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image sourceAFP

The once verdant mountains of the Algerian region of Tizi Ouzou, peppered with olive groves and coniferous trees, were ravaged by more than 100 forest fires over the past fortnight.

The heat could be felt from dozens of kilometres away.

At a petrol service station in the province of Bouira, a man working the pump laboured with the suffocating atmosphere.

"[The heat] is coming from over the mountain. I've never seen fires like this," he said, squinting into the distance.

Forest fires are not a new phenomenon for Algeria, and the north-eastern region of Tizi Ouzou in particular.

On the contrary, they are regular occurrences that first responders tussle with almost every year.

Yet, in the midst of a heatwave, no rain, and unrelenting gusts of wind, this year's blazes caused extensive damage.

Tens of thousands of hectares around the villages of Larbaâ Nath Irathen, Beni Douala and Aït Mesbah were completely engulfed in flames, leaving charred silhouettes of the evergreen trees that used to line the hills.

image sourceReutersimage captionVolunteers had to use whatever they could find to try and extinguish the fires

Early reports conclude that this year's fires inflicted more damage to Algeria's forests than all the fires from 2008 to 2020 combined.

At least 90 people died fighting the flames, including 33 military personnel who received honourable funeral processions – figures far higher than ever seen before.

Despite fighting fires year after year, and boasting one of Africa's biggest military budgets, Algeria does not have amphibious firefighting airplanes.

Instead, a handful of Mi-26 helicopters equipped with 1,000-litre buckets and overloaded fire engines tried their best to snuff out the infernos.

As a result, the government had to resort to asking the European Union to help out, and, on 12 August, French President Emmanuel Macron quickly sent out two planes.

image sourceEPAimage captionHelicopters used huge buckets of water to help put out the flames

The villagers of Beni Douala joined the fight with shovels, branches or whatever other supplies were readily available to them.

"Maybe its passport has expired," joked Fethi Fellah, a young volunteer, when asked if he had spotted a firefighting plane.

"Besides the firefighters, no-one has come to help us out," he said, while directing a procession of cars down from the mountain and into the city of Tizi Ouzou, where families were gathered at community centres in makeshift shelters.

One such establishment was the banquet hall Le Printemps, hosting dozens of people who had fled their homes.

image sourceAFPimage captionMany people found their homes consumed by the infernos

Resilience, desperation and indignation were etched on their faces as they understood that they were left to their own devices.

"The authorities have not helped us evacuate, we had to rely on volunteers who went from village to village," said Ines, a volunteer who did not want to share her family name.

"They are partially responsible for the elevated death toll. Every year we have forest fires and the proper mechanisms are still not in place," she said.

Both Prime Minister Aymen Benabderrahmane and President Abdelmadjid Tebboune said that the origin of the forest fires were criminal, while failing to produce concrete evidence for the claims.

They blamed separatist groups fighting for self-determination in the Kabyle region around Tizi Ouzou, and also said it would "review" diplomatic relations with Morocco, which it accuses of backing the groups.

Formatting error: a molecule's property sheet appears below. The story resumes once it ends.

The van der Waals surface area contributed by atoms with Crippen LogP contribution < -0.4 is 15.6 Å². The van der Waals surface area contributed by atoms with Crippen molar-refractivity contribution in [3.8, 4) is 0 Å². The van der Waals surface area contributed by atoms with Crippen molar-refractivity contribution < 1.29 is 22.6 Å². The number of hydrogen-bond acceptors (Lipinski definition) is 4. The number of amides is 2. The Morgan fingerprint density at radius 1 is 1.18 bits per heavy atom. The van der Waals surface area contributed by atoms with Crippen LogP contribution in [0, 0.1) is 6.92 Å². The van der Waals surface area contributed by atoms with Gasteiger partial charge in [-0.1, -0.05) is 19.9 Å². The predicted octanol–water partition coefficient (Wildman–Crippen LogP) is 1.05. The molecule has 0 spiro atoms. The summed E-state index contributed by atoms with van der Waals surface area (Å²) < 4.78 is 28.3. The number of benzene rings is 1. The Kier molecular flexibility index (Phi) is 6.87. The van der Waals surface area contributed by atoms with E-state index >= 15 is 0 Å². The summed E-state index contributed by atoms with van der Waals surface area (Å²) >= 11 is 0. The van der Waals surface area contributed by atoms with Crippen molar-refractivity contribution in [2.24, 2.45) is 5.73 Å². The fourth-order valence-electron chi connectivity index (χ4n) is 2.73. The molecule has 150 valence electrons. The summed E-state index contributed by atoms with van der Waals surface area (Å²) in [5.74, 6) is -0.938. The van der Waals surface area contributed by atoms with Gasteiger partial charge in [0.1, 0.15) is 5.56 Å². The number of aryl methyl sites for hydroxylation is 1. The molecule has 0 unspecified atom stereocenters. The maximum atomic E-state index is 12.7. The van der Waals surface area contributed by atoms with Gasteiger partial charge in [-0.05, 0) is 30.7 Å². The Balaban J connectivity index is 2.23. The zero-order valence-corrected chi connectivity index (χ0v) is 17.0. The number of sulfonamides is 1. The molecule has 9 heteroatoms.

However, such accusations ignore the fact that countries around the Mediterranean have also struggled with forest fires in recent weeks, including Turkey, Greece, Cyprus, Italy and France.

Climate change in the region is likely to be causing an increase in the conditions in which wildfires occur.

Unfortunately, global warming is not yet a significant part of Algerian public discourse.

More than 90% of Algeria's exports are in the hydrocarbon sector, so fossil fuels are integral to the country's strategic interests.

During the 2019 presidential election debate, for instance, not once was an environmental agenda discussed by any of the five candidates.

Yet the human and environmental losses from natural disasters are becoming just too costly to ignore.

image sourceReutersimage captionAt least 90 people died trying to put out the fires

Forest fires are not the only symptoms of climate change in Algeria.

The Sahara desert, which makes up about 80% of the country's area, is getting bigger.

It has expanded by 10% over the past century, according to the Journal of Climate, published by the American meteorological society.

Increased desertification disrupts pastoral grazing routes and forces farmers to draw deeper into underground aquifers for water resources.

For the already marginalised populations on the edges of the desert, global warming makes daily life in the summertime extremely difficult.

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Schoolchildren in the Adrar province, for example, have some of the country's lowest literacy rates, partly because the school buildings are not adapted to the region's extreme temperatures.

In the capital city of Algiers, water stress has limited large parts of the city to just a few hours of running water per day.

President Tebboune has announced that three emergency desalination plants are to be constructed to alleviate the problem.

However, until climate change is taken seriously, and a specific environmental policy is implemented, reactive solutions will only provide short-term relief.

media captionThe blazes in the mountainous Kabyle region are some of the worst in the country's history